So how are we doing? Well since buying the tickets on Feb 13th we have:

£500 and $2500 in corporate donations

£93 from our first bake sale

There are fundraisers in the pipeline, like another bake sale this week, a raffle this weekend (with donated prizes), a club night at the Uni Student Union, and I have just written an article for my village magazine offering whatever we can do in return for donations – gardening, dinner music (we are musicians after all), cleaning… and that ‘we’ includes me – this isn’t a ‘teacher stands by and watches’ type initiative.

What’s the goal? £10,000 (which is a lot of money!) That covers all the costs for us for a week and allows my 5 students to make sure they each have some sort of working laptop or phone to help with the recording project, and it also leaves a few hundred pounds that each of these 5 students can leave as a scholarship fund to ‘pay it forward’ toward a future student’s costs toward another collaboration – it may be to the same place and it may be with entirely different people.

The idea is that through #Musiquality we can bring something unique to others – we can create with others, can share our skills, make, tell stories, and laugh through music. All of my students study aspects of Instrumental / Vocal Teaching and this collaboration is the sort of real world application that goes way beyond any classroom’s walls. -and you know, life is like that. Working in music now means that you have to adapt. I love that my Mac has no ‘CD hole’ (as I bluntly tell the students). Music is changing. We are changing. Society is changing. And I want to be on the crest of the wave.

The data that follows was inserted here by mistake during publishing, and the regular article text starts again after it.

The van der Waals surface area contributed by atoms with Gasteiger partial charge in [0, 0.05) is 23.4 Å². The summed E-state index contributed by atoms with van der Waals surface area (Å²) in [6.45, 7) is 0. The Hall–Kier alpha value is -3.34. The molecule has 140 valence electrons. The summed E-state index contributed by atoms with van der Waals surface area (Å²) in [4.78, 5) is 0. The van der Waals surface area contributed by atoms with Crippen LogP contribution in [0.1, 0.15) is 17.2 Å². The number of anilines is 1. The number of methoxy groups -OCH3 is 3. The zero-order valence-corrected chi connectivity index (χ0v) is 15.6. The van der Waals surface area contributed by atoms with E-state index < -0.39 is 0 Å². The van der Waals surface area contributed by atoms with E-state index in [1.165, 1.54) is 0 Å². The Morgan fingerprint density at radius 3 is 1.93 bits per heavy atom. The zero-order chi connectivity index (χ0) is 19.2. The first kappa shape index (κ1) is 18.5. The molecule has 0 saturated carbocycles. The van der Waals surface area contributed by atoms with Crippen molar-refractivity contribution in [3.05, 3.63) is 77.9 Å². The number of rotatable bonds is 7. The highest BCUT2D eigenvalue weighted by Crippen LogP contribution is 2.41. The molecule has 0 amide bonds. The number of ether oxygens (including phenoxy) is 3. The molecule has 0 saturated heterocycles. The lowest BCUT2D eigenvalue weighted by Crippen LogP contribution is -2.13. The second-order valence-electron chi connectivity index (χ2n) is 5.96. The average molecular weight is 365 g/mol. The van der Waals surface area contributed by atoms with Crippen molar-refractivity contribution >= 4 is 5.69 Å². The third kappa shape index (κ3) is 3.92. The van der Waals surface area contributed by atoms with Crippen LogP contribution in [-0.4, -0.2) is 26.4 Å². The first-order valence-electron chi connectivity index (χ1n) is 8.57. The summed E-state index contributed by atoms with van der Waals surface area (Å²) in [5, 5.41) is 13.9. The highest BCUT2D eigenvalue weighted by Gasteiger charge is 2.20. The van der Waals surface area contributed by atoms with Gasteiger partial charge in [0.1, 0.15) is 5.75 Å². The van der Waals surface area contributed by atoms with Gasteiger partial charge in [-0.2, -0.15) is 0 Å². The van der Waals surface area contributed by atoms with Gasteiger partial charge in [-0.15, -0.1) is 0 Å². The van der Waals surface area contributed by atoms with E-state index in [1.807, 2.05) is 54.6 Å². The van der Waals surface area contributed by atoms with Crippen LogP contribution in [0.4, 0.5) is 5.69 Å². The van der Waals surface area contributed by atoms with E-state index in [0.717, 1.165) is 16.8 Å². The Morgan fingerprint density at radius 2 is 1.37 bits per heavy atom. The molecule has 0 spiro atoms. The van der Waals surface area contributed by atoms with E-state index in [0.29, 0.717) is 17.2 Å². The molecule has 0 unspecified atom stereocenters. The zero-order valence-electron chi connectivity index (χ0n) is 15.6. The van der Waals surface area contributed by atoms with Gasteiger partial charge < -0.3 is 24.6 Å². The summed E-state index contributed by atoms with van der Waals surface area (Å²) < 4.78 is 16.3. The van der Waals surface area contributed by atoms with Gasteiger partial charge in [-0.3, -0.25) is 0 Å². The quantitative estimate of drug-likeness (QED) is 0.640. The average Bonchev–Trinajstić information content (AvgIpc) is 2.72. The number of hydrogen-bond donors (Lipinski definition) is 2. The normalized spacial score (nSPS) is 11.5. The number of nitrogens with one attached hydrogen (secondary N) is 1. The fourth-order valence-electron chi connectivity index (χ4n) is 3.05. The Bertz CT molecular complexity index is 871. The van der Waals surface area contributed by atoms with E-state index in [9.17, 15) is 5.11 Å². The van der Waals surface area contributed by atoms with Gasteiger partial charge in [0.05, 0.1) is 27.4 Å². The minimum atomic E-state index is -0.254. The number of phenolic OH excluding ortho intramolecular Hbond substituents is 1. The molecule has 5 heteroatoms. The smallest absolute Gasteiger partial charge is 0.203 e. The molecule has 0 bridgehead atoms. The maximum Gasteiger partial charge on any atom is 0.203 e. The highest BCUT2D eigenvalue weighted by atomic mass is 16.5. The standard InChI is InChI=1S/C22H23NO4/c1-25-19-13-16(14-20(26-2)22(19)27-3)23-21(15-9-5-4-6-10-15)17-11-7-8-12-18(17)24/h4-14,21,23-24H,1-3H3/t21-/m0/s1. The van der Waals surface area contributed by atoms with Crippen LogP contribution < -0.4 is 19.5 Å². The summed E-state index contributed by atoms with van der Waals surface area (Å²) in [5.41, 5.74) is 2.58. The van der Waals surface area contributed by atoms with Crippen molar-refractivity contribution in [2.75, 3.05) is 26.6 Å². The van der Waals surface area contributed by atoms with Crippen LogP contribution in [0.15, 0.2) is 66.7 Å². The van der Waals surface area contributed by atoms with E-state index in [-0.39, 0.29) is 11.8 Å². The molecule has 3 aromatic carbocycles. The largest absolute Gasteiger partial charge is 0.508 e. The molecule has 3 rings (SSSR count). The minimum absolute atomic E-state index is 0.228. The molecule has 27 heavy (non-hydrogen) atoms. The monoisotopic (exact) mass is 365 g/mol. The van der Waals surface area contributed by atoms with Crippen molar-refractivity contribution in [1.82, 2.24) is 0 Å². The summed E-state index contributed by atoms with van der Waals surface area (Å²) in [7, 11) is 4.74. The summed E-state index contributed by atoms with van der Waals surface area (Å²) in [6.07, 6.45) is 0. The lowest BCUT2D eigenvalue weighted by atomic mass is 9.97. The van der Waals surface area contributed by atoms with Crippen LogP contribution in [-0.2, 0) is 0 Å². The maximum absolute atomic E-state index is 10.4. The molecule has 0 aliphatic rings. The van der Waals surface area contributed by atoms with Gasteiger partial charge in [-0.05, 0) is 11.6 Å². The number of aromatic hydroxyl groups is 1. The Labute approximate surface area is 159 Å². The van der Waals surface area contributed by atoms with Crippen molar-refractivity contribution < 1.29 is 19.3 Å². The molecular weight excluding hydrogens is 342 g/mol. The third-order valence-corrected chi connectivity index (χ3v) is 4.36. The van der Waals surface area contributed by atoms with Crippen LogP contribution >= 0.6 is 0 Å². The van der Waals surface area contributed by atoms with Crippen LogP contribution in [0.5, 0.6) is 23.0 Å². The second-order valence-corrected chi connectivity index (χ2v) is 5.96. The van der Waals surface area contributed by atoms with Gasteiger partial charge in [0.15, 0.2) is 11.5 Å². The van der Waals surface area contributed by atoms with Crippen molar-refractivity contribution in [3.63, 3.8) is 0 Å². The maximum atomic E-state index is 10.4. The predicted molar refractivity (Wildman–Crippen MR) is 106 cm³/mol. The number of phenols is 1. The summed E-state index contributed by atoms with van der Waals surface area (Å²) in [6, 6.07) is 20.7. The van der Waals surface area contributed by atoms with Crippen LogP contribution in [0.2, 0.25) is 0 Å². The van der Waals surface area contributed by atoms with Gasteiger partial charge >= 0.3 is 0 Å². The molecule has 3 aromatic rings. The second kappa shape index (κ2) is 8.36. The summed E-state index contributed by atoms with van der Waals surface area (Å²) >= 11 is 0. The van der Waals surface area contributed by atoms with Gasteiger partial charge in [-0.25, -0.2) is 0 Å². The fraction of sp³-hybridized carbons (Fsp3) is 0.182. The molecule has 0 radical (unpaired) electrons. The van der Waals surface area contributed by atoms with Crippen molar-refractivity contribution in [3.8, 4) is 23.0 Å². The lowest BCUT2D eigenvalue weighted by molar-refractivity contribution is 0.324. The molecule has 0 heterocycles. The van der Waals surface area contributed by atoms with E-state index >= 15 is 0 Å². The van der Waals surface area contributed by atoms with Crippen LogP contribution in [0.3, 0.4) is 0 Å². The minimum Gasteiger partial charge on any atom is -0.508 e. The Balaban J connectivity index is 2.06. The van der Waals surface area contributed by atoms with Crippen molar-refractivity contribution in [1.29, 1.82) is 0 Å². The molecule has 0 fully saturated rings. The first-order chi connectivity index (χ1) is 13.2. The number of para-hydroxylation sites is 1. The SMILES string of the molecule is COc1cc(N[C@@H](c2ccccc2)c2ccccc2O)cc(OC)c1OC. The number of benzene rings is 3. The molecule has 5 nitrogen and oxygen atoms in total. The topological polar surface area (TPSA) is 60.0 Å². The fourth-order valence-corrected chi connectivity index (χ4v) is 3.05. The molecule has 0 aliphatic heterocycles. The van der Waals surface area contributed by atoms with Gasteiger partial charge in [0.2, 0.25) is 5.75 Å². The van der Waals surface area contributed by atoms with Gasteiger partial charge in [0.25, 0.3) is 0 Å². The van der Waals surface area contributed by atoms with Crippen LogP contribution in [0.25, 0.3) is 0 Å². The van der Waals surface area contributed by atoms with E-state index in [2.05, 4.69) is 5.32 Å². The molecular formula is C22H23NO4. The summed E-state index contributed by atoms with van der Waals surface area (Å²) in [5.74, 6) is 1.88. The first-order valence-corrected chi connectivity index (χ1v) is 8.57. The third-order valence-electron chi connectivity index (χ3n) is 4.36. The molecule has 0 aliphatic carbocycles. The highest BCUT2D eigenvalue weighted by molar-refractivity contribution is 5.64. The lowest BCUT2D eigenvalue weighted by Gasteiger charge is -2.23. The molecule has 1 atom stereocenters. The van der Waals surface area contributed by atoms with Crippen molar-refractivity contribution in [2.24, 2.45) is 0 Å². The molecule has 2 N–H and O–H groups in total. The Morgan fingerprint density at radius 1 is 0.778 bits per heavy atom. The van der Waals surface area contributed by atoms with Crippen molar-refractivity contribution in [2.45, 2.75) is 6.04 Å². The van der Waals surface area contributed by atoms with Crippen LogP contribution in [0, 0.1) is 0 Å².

I’ve been reading Cory Doctorow’s new book Information Doesn’t Want to Be Free and it has a LOT of great stuff in it, and I can’t put the book down. SO much resonates with what we are doing, and how I live. – the biggest lessons so far are 1. People have to know about you, and 2. People have to care.

Well we are spreading the word however we can, and we believe in what we are doing. As Pete (one of the students going on the trip) said:

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He’s right, you know. It is about reaching out and connecting with people – going beyond school or university, beyond age, beyond race or gender – to make music and learn together – and about living for right now with all the gusto and the capability that we can each muster. I love it. As Leonard Nimoy said in “Star Trek: TNG” Unification II:

One can begin to reshape the landscape with a single flower, Captain.

I can’t pay for my students to do this – and neither can they, and oh my there is still a long way to go, but it will happen. I must say that we have all been working at it incredibly hard at getting there- and we know that hard work will continue, but you know what – just tonight two of the students approached their landlord for help and he said, ‘girls, you deserve it because you are so lovely’ and gave them £700 toward the project! My heart nearly burst. There is a lot of good out there.

We aren’t afraid to ask for help along the way.

We can’t do it alone, and

We completely welcome your support- whether that is through a donation or by spreading the word about the project.